Anvi speaking to the Protagonist Anirudh: This is it. One wrong move and I find myself crying to sleep. Days, maybe weeks of putting up the brave face. The ultimate, cliché teenage drama. Everyone has been through it and everyone has heard of it. But for me it was the first time. Maybe the last, hopefully.  

  So, wearing my heart on my sleeves, I fell in ‘love’. Not once, but twice with the same guy in a row. Tramp? No. I was in love. Deeply, madly, unconditionally. Until the hands of practicality punched me right on my face. I was left stranded and confused. Wondering why all of this was happening to me.  Another cliché moment. But for me, it was the first time.

   There is something about human nature which seeks for sympathy. Just had a breakup? The whole world is conspiring for you to be unhappy. No, I will not smile, the world is a cruel place. It takes days for people to get over it. For me? Well no surprise to you, it took a year. One entire year of  ‘the wait’. Sitting back now and thinking about it, I find it funny. No, I find it hilarious. So, what happened after the year was over? Did I just miraculously wake up one day and think to myself that, “hey, you know what…. you are a great girl, get over it…move on!!” No, I realized that he had thought of this way back. He had moved on way back. While, the “so-in-love” me, was waiting. Simply waiting for my stars to turn and relive the same love story again.  

 The moment you see that your ex has a different face beside the “in a relationship” status, that is the moment you realize how blind and ridiculous you were. The once cute goatee seems like a bush now, that smile which made you smile makes you want to knock off all his teeth, his fascination for food makes you notice his peeking belly pouch. In a nutshell, you are no longer in love with him and his flaws. So then, life brings you to a fork road. The fun road is where you sit back and spread wild rumors about how terrible he is and how he broke your heart. Believe me, the devil will tempt you to follow this path. It is a fantastic journey, but a few more months of futility. So I chose the better path. Get up, pull yourself together, shrug off the dust and embrace the new journey. I am glad I chose the latter. Very glad.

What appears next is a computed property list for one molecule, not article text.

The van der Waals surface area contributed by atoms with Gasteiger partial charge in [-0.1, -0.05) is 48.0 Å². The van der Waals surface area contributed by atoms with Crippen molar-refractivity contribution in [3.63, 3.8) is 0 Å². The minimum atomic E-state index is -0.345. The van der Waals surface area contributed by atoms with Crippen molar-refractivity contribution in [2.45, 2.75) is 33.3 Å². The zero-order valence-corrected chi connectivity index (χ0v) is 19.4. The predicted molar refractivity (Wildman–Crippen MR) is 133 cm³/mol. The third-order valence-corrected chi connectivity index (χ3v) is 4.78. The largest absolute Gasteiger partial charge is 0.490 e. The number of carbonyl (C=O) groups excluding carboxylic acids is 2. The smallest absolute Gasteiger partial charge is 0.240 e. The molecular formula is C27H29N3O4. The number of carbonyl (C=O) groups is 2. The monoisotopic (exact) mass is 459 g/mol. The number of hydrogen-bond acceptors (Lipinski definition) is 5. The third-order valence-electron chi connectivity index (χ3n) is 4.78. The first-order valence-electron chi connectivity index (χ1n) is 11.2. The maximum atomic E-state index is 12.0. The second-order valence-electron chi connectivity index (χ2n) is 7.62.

What do you do when an entire part of your life has been erased which once held so much of importance to you? You try and fill it up with things you never had time for otherwise. Socialize, go out, write, sing, laugh, read, stare randomly out of the window and get lost in your own beautiful world. Life was better. I am an ardent believer in unconventionality. Why follow the crowd? I won’t make my own crowd! No siree! I won’t even sit at a distance and laugh at the crowd. I would rather live in a parallel world, a different dimension maybe. I can see you. But you can’t touch me. You can’t judge me. I can be me. Shamelessly.

Raise the walls high. Build the impenetrable walls. Shut the gates. It’s my own perfect world. A year goes by in my world. Everything is healed.